I've kept this blog, on and off, since 2006. In 2015 I used it to chart daily encounters, images, thoughts and feelings about volcanic basalt/bluestone in Melbourne and Victoria, especially in the first part of the year. I plan to write a book provisionally titled Bluestone: An Emotional History, about human uses of and feelings for bluestone. But I am also working on quite a few other projects and a big grant application, especially now I am on research leave. I'm working mostly from home, then, for six months, and will need online sociability for company!

Saturday, February 28, 2015

My Year with Bluestone: Friday House Day (5). Stone, water, cancer

That's the first day since I began this project that I didn't blog on a weekday. Oh well. I broke my own rule. But you know what? That's ok.  I'm on the point of completing an essay on another project altogether — what happens to glass objects when they are re-formed by intense fire — and writing time seems immensely precious. I do have a deadline for that essay (oh: it's today!) and I am also keen to get started on the next one, which is about the way Middle English texts register changing facial expressions.

But still, here's my Friday (yesterday) post about the bluestone in my garden, and it's a reflection on work and health. The gardeners were very excited about the bluestone slabs they used here, because there are so few lines and whorls in them.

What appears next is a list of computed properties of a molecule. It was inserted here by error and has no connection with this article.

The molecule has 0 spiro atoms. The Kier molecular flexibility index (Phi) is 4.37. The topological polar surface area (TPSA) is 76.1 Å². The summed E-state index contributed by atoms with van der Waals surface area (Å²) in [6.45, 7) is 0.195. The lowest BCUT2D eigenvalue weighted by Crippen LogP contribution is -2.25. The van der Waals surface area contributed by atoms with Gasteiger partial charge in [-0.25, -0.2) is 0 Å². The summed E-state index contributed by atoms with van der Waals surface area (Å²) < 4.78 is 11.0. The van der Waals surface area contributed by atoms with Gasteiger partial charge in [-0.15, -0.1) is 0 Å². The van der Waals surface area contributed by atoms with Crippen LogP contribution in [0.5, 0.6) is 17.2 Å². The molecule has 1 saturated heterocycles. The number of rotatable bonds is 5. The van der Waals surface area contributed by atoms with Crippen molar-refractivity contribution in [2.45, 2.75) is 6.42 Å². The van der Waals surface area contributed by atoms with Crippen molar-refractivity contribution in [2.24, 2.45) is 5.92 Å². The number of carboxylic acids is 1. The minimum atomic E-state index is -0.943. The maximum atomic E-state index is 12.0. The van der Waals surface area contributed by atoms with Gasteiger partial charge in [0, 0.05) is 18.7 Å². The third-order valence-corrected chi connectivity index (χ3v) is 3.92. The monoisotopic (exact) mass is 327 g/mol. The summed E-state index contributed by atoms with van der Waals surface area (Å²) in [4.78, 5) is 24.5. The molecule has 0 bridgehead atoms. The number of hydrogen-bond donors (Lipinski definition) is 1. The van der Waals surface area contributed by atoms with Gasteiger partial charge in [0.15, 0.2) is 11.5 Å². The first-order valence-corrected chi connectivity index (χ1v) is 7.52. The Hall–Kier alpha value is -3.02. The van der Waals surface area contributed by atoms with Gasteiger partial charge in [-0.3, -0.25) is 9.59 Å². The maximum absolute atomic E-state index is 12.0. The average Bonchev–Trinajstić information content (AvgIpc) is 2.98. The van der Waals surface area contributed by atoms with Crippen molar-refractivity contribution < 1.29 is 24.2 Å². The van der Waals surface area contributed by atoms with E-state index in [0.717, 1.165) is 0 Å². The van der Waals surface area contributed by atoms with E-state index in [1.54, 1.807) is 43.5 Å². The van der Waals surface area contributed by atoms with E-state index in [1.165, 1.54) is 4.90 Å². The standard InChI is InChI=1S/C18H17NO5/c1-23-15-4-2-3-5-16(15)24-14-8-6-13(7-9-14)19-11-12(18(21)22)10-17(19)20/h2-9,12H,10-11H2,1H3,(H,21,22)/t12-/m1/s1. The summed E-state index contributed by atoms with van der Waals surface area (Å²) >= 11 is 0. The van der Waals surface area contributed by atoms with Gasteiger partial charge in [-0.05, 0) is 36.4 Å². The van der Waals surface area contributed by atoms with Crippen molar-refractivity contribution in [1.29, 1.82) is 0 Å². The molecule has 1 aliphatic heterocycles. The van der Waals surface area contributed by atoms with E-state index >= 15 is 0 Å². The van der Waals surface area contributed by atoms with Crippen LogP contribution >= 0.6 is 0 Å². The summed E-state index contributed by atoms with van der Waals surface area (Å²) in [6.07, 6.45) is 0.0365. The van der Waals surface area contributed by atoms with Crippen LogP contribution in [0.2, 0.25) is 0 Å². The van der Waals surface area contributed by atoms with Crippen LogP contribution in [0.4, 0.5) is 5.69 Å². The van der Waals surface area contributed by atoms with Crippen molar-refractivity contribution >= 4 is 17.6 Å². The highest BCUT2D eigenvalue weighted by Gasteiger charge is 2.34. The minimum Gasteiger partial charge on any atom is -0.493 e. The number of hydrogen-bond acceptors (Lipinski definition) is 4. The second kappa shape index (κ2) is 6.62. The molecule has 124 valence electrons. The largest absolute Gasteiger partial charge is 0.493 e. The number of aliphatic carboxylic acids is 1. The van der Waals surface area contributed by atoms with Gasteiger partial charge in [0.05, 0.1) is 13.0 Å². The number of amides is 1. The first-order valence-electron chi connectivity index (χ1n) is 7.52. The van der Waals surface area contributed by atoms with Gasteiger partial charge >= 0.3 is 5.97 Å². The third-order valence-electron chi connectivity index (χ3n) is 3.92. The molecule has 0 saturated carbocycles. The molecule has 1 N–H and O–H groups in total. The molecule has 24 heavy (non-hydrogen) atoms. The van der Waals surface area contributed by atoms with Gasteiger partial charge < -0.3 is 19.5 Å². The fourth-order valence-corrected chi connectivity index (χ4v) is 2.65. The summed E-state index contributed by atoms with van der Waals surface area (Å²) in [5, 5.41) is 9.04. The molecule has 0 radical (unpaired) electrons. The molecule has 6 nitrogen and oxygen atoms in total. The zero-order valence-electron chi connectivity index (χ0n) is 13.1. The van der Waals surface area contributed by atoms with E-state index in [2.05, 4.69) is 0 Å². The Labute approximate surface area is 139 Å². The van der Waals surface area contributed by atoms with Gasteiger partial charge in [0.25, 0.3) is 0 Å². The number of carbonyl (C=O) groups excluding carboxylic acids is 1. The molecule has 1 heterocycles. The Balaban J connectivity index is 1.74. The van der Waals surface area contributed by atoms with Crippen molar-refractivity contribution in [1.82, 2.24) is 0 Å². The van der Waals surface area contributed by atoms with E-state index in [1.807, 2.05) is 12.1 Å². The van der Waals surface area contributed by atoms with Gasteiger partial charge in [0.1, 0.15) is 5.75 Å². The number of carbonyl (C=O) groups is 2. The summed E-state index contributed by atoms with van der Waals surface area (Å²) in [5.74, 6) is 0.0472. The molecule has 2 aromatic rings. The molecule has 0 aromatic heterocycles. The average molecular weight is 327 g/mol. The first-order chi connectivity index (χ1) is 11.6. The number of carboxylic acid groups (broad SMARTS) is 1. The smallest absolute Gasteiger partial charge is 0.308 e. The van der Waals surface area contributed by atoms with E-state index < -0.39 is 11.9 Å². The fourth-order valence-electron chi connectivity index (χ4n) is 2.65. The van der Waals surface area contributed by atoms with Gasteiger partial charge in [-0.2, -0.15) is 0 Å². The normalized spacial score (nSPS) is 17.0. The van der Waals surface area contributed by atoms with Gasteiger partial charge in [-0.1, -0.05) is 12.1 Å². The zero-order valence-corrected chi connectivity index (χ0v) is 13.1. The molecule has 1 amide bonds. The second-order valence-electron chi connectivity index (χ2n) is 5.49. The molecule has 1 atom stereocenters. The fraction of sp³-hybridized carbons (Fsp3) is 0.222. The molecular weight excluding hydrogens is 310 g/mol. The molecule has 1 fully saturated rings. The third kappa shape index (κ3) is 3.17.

You can also see the grey of the clouds and one big plop of rain that just landed: it's a still, grey and oppressive morning here. Sometimes we get out and wash the bluestone: it's a little dusty and grimy today as it hasn't rained for a while and there has been lots of summer traffic in the garden.

The builders were also excited about the fall of water over the ledge. They said it's surprisingly hard to get a good fall. It doesn't look all that regular to me now, and it's trickling rather than pouring on the right side. It's quite possible there has been some movement in the ground or the stone.

I love the sound of the water; I love to feed the goldfish; and I love to see the different things that fall in the water at different times of the year: blossom, elm seeds, gingko leaves from the neighbours' tree, little springs of the lemon-scented gum. The first big dig in this garden took place around June 2006. Six months later I was just about finished my radiotherapy treatment for breast cancer. It was a hot summer, but it was always very restful to come and sit in this garden and by this water. I always think it's where I got better.

No comments: